For Braille, large print, PDF, PPT, and tactile formats, the Usable Materials Center can produce up to 10 pages in-house depending on current workload. Event materials must be sent to email@example.com. Generally, requestors will hear back about their request within one business day. For accepted jobs, expected turnaround time is five business days. Alt Formats will create an invoice and send it to the department for payment. However, if the job is either too large or we are unable to add it to the workload, then the event sponsor will need to request service from SeeWriteHear with a 7-business day lead time. There they will create an account, receive an invoice, and pay the vendor directly.
For ASL interpreting, the event sponsor may request service from Sharp Eyed Group, Luna360 or LTC Language Solutions, all of which require at least a 7-business day lead time. The sponsor will create an account, receive an invoice, and pay the vendor directly.
For video captioning, the sponsor will request service from Cielo24, which requires a 7-business day lead time. Additionally, it will take 3 to 4 days for the captioned material to be returned to the sponsor. The sponsor will create an account, receive an invoice, and pay the vendor directly. You can also use VEED.IO for auto captioning that can be edited later
For CART, the sponsor will request service from Escholwood Corp., DBA Terry’s Transcripts (email firstname.lastname@example.org). A 7-business day lead time is required; sponsor will create an account and pay vendor directly.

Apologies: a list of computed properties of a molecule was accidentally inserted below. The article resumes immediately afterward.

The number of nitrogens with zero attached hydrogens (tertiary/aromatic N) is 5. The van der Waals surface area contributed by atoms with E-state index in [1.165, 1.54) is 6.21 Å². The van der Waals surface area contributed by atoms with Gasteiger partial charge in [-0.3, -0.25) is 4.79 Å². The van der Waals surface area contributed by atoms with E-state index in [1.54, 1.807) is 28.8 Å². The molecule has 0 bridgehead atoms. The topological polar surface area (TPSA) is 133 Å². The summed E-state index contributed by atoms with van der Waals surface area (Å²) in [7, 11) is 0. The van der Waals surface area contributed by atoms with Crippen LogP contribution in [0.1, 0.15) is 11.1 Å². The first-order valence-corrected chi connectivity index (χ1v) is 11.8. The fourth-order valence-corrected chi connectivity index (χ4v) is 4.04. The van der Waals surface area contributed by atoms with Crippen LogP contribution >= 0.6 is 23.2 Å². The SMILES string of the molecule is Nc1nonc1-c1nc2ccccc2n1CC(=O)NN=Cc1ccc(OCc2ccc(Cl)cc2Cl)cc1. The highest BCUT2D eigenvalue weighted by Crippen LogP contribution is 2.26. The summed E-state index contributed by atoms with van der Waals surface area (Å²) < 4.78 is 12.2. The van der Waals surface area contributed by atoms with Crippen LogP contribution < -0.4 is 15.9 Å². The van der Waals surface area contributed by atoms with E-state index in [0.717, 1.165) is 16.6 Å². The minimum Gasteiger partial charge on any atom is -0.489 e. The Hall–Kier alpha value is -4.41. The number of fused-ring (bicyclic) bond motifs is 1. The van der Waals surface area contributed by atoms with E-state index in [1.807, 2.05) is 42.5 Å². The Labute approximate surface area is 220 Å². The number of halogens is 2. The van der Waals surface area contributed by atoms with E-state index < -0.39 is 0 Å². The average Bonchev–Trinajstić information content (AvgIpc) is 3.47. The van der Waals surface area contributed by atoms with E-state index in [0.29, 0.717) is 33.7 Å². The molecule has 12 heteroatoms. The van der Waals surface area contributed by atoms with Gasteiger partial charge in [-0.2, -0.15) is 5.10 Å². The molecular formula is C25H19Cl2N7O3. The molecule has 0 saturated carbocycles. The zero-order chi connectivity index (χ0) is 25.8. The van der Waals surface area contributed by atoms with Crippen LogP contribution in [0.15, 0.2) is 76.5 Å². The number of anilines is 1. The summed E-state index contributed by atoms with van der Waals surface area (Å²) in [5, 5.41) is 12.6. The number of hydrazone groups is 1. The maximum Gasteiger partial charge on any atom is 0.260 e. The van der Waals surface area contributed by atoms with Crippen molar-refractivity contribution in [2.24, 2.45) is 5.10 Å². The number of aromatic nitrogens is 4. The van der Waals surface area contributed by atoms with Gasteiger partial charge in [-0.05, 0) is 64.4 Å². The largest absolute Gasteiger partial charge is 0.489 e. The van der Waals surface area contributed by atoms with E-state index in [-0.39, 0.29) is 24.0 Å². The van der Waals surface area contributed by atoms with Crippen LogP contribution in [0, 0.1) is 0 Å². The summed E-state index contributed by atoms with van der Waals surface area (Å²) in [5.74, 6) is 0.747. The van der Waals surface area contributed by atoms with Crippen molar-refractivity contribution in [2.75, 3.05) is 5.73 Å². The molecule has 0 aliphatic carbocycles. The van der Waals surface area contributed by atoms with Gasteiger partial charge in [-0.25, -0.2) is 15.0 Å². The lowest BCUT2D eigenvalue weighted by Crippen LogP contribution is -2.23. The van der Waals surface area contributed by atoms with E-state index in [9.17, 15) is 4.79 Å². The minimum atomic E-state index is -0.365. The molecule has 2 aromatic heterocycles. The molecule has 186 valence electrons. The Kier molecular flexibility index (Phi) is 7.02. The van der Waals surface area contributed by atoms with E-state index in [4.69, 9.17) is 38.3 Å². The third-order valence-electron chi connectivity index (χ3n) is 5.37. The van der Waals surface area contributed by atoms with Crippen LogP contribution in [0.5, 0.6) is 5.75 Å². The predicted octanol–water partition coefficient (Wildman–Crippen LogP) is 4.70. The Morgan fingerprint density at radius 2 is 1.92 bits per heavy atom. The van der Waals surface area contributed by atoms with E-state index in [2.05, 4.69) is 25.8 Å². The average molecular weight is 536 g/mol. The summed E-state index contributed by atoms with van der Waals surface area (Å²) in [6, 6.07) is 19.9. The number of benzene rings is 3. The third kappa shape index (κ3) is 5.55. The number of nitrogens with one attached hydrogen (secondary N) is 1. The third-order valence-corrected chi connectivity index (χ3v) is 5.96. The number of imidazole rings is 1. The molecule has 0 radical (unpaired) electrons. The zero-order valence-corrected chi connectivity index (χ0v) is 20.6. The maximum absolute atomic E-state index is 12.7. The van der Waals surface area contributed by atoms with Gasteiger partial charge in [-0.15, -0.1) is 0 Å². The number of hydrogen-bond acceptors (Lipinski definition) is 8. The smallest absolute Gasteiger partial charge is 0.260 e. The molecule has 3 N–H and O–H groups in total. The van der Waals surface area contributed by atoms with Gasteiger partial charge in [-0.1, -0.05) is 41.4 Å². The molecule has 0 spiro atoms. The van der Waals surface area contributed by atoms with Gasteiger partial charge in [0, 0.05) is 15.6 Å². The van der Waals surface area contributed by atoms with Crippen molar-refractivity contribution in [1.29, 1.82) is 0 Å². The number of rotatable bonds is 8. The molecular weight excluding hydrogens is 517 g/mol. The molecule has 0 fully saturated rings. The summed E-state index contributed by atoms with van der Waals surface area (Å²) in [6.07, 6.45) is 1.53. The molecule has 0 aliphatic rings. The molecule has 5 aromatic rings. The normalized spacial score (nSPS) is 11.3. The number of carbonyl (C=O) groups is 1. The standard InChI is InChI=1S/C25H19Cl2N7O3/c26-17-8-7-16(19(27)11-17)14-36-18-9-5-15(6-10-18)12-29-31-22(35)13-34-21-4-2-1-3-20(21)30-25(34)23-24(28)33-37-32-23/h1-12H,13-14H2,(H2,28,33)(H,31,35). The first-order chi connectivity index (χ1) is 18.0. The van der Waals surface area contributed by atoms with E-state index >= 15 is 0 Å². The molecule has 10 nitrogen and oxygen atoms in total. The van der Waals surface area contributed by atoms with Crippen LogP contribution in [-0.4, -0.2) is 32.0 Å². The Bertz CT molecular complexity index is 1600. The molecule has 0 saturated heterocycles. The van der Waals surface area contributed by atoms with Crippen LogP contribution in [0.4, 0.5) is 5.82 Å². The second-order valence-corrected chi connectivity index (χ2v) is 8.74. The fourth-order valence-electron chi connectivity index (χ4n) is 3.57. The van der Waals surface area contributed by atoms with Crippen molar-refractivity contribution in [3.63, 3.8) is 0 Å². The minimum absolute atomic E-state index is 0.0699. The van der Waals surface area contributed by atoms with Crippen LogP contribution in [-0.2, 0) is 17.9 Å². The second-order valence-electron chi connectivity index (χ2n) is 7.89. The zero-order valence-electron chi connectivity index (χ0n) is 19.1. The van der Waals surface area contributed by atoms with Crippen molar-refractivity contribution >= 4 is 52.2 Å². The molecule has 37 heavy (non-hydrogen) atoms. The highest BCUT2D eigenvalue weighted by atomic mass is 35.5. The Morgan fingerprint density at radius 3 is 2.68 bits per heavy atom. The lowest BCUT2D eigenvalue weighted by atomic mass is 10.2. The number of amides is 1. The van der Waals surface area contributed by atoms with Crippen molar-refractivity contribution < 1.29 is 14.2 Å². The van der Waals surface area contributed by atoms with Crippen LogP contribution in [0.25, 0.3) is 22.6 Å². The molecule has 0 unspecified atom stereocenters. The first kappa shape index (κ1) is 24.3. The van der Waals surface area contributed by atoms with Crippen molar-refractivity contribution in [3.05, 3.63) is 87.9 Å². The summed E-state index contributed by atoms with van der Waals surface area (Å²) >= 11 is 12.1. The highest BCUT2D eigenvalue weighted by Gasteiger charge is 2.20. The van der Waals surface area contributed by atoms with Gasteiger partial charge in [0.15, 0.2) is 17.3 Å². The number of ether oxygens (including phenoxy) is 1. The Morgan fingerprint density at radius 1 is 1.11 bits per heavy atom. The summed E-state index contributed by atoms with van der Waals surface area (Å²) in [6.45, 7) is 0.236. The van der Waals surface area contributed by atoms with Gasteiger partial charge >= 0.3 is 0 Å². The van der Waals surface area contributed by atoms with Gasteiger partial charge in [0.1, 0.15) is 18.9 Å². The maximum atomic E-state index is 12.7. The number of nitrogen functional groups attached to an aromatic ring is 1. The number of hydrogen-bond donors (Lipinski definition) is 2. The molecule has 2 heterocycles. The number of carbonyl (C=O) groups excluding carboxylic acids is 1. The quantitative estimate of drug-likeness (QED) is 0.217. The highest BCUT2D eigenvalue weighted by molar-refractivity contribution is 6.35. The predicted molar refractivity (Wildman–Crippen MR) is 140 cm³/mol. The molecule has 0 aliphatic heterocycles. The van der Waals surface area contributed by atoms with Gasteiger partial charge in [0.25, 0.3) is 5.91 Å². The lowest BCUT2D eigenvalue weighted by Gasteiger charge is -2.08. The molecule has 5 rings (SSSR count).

- For Web accessibility, use the WAVE Web Accessibility Evaluation Tool
ASL and CART Services
Event hosts should do the following when an attendee requests ASL interpretation or live-captioning support:
- Encourage disabled Purdue students who are registered with the DRC to request CART services or an ASL interpreter from the DRC
- Encourage disabled Purdue staff and faculty to request this support from Purdue's HR ADA Coordinator, whose contact information is listed below.
- In all other cases, event hosts should coordinate these services from vendors with whom the University has contracts. Event hosts are responsible for funding.
- Student organizations who host events should request funding support from the Student Activities Office SAO
- Faculty and staff who host events should request funding support from their department
- In extreme circumstances, units should contact Heather Servaty-Seib (email@example.com) in the Office of the Provost for funding assistance.
Day of Event
- Post directional signs at all entry points to indicate the event space, elevators, stairs, etc.
- Ask photographers to seek permission of attendees before taking pictures of people, and direct them to avoid flash photography when possible.
- Brief all staff on accessibility guidelines and plans.
- Avoid background music during pre-event activities or socializing.
- During any opening announcements, share the following information:
- Give clear directions to all accessible restrooms, elevators, etc.
- Share emergency protocols
- Invite participants to take breaks or step out of the room as needed
- Indicate which people a participant may go to in case of an unexpected accessibility need
- Presenters should use available sound systems to ensure sound is uniformly distributed. We recommend that you do this even if you feel that your voice will project.
- Presenters should enable Hearing Loops in spaces where they are installed.
- At events that involve the audience, avoid requiring audience members to stand to participate or ask questions if at all possible.
- At events where there are standing tables, ensure that there is a reasonable number of sitting tables so that those who cannot stand may be included in conversations
- It may help to research whether other events may be happening in the same venue that day to avoid confusing directions or noise conflicts.
- Consider providing additional contact information for nearby pharmacies, urgent care, grocery stores, accessible transportation.